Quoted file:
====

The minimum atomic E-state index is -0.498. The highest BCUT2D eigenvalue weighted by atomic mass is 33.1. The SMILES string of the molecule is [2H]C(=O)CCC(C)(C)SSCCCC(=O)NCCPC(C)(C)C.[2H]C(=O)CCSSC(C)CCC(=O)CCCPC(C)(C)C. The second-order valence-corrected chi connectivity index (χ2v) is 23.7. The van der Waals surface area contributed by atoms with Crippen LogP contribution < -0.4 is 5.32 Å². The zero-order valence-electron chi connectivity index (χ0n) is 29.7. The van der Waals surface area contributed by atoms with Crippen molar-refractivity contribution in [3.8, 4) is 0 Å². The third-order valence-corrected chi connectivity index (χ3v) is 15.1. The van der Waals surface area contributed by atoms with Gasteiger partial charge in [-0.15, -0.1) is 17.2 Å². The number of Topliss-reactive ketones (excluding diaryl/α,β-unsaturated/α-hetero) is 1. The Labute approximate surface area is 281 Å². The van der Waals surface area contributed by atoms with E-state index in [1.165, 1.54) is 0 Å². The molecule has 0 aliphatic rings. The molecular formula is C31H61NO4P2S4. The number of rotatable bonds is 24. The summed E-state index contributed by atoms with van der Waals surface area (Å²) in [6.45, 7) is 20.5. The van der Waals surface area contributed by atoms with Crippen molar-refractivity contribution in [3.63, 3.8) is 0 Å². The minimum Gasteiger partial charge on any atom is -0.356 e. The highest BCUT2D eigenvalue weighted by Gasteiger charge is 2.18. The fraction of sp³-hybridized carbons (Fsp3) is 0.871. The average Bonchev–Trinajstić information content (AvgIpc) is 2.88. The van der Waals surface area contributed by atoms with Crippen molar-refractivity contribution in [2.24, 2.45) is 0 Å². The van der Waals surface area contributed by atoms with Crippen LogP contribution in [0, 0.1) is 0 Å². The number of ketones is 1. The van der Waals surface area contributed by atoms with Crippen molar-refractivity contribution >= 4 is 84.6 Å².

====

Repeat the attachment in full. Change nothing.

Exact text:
The minimum atomic E-state index is -0.498. The highest BCUT2D eigenvalue weighted by atomic mass is 33.1. The SMILES string of the molecule is [2H]C(=O)CCC(C)(C)SSCCCC(=O)NCCPC(C)(C)C.[2H]C(=O)CCSSC(C)CCC(=O)CCCPC(C)(C)C. The second-order valence-corrected chi connectivity index (χ2v) is 23.7. The van der Waals surface area contributed by atoms with Crippen LogP contribution < -0.4 is 5.32 Å². The zero-order valence-electron chi connectivity index (χ0n) is 29.7. The van der Waals surface area contributed by atoms with Crippen molar-refractivity contribution in [3.8, 4) is 0 Å². The third-order valence-corrected chi connectivity index (χ3v) is 15.1. The van der Waals surface area contributed by atoms with Gasteiger partial charge in [-0.15, -0.1) is 17.2 Å². The number of Topliss-reactive ketones (excluding diaryl/α,β-unsaturated/α-hetero) is 1. The Labute approximate surface area is 281 Å². The van der Waals surface area contributed by atoms with E-state index in [1.165, 1.54) is 0 Å². The molecule has 0 aliphatic rings. The molecular formula is C31H61NO4P2S4. The number of rotatable bonds is 24. The summed E-state index contributed by atoms with van der Waals surface area (Å²) in [6.45, 7) is 20.5. The van der Waals surface area contributed by atoms with Crippen molar-refractivity contribution in [3.63, 3.8) is 0 Å². The minimum Gasteiger partial charge on any atom is -0.356 e. The highest BCUT2D eigenvalue weighted by Gasteiger charge is 2.18. The fraction of sp³-hybridized carbons (Fsp3) is 0.871. The average Bonchev–Trinajstić information content (AvgIpc) is 2.88. The van der Waals surface area contributed by atoms with Crippen molar-refractivity contribution in [2.24, 2.45) is 0 Å². The van der Waals surface area contributed by atoms with Crippen LogP contribution in [0, 0.1) is 0 Å². The number of ketones is 1. The van der Waals surface area contributed by atoms with Crippen molar-refractivity contribution >= 4 is 84.6 Å².